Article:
The friendly driver who took me to Northwest Arkansas Regional Airport.
Do major national art and architecture critics know the way to XNA?
In a form of reverse snobbery, some commentators (including the author of the BlogBack below) from the region surrounding the new Crystal Bridges Museum of American Art in Arkansas have periodically charged big-city art critics with condescending to their communities’ cultural achievements or, even worse, regarding their locale as unworthy of great art.
I was once directly accused of “talking down” to Arkansans.
But as CultureGrrl readers know, I’m an equal-opportunity debunker: I spare no region of the country, least of all the big cultural centers. My criticisms of (as well as my considerable admiration for) Crystal Bridges have nothing to do with geographical considerations, except for my observation that Alice Walton‘s museum is a great new resource for an under-served area.
That said, I do believe that big-city parochialism is at play in the relative paucity of in-depth commentary by top critics about the completed museum. Crystal Bridges is this country’s most ambitious campus for the visual arts to be established since the Getty Trust opened its Los Angeles complex some 14 years ago. If this project had appeared in New York or another major metropolis, all of the top art and architecture critics would have been swarming all over it.
Particularly surprising to me is the failure of Michael Kimmelman, the NY Times‘ recently appointed architecture critic (and for many years its chief art critic), to find his way in a timely fashion to the Ozarks. Thus far, he seems much more interested in urbanism than in architecture, spending much of the time reacquainting himself with his native city (after an extended sojourn in Europe), with companionable New York city-planning experts as his guides—first Amanda Burden; and now (in Sunday’s “Arts & Leisure” section) Alexander Garvin.
I applaud Kimmelman for broadening the Times’ architectural purview beyond starchitecture. But someone in his position cannot properly ignore major new U.S. projects by big names. The architect of Crystal Bridges, Moshe Safdie, has not been a critics’ darling. But he’s currently on a roll in this country, and attention needs to be paid.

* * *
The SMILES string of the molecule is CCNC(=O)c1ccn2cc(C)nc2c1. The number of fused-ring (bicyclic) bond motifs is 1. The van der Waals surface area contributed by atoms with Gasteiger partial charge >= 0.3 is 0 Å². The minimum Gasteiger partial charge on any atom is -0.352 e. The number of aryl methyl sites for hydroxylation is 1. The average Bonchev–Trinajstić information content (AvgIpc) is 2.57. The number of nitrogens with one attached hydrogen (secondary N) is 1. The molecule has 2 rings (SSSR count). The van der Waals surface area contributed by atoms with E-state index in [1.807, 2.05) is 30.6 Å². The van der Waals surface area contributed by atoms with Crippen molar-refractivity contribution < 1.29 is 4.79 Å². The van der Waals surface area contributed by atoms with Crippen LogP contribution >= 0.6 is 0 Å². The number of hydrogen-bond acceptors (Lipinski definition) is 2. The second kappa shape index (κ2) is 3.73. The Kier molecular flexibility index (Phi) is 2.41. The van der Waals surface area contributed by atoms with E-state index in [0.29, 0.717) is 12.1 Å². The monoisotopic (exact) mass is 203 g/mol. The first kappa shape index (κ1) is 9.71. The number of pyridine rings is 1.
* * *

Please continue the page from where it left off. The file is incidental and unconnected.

Why did Safdie’s widely admired Kauffman Center for the Performing Arts in Kansas City rate only a music critic’s review in the Times? When the Diller Scofidio + Renfro re-do of Lincoln Center’s Alice Tully Hall opened in New York in 2009, Kimmelman’s predecessor, Nicolai Ouroussoff, wasn’t content to cede the field to the music specialists.
I assume that Michael and other major art and architecture critics will find their way to Northwest Arkansas Regional Airport eventually. But I’m surprised at the general lack of alacrity in covering such a major architectural and cultural event. So far there have been many previews; very few thoughtful reviews.
My fellow scribes still have a last chance to scoop me, at least in part: Although I’ve got my architecture review of Alice’s Palace ready to post, I’ll content myself today with publishing a BlogBack by a Floridian CultureGrrl reader (who requested anonymity). A retired reporter and government worker, she has “no artworld connection, just a background of art history and
To encourage me to share my architectural musings (perhaps tomorrow), I hope you’ll join CultureGrrl Repeat Donor 182 from New York, a retroactive enabler of my Bender in Bentonville. (I now need only $100 in additional donations to defray last month’s hotel and car expenses.)
In the meantime, here’s that anonymous BlogBack:
I’m enjoying your analysis of the costs [my links, not hers] of the new museum in Arkansas. But I’m wondering also why this museum has been the target of so much
sneering and snide commenting by establishment writers—and your blog
carries a thinly veiled disapproval as well, possibly inspired by your
review of tax returns.
From the announced beginning of this project it’s been damned with faint praise (or praised with faint damns) by so many critics, causing me to conclude that what they really mean is that all meaningful art collections should be housed only on either coast, preferably in New York City, or maybe in Chicago.
No one has come out and said this exactly, but if you skim the newspaper and magazine articles and blogs like yours over the last few years, perhaps you
will note this supercilious tone. Stifled sneers. Or am I being thin-skinned?